The election makes Iceland the only country in Europe, and one of a handful in the world, with a majority of female lawmakers. Worldwide, the organization says just over a quarter of legislators are women. The milestone for women comes despite a poor outcome for parties on the left, where female candidates are more often frontrunners.
Opinion polls had suggested a victory for left-leaning parties in the unpredictable election, which saw 10 parties competing for seats. But the center-right Independence Party took the largest share of votes, winning 16 seats, seven of them held by women.
The centrist Progressive Party celebrated the biggest gain, winning 13 seats, five more than last time. Her party lost several seats, but kept eight, outscoring poll predictions.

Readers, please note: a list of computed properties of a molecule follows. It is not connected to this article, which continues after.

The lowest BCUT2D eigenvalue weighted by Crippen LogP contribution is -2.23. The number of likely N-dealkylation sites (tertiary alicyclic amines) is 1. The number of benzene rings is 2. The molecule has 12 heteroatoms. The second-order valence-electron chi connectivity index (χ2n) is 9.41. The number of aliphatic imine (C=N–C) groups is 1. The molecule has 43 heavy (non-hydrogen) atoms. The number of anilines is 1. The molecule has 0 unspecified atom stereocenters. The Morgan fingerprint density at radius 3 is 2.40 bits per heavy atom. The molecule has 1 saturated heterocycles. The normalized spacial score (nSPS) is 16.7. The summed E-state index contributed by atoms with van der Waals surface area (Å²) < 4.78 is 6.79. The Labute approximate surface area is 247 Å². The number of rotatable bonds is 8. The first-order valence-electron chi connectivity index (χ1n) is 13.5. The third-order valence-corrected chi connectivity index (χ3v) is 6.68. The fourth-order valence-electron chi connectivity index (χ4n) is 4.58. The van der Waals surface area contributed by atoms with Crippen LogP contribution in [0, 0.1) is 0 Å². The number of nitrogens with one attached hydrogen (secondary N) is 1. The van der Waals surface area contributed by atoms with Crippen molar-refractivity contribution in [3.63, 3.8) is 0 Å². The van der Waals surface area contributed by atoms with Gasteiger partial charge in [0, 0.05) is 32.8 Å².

It will take days, if not weeks, for a new government to be formed and announced. Climate change had ranked high on the election agenda in Iceland, a glacier-studded volcanic island nation of aboutpeople in the North Atlantic.
An exceptionally warm summer by Icelandic standards — with 59 days of temperatures above 20 C 68 F — and shrinking glaciers have helped drive global warming up the political agenda. Among incoming members of parliament are the oldest and youngest lawmakers ever to take a seat in Iceland: year-old burger t owner Tomas Tomasson and year-old law student Lenya Run Karim, a daughter of Kurdish immigrants who is from the anti-establishment Pirate Party.
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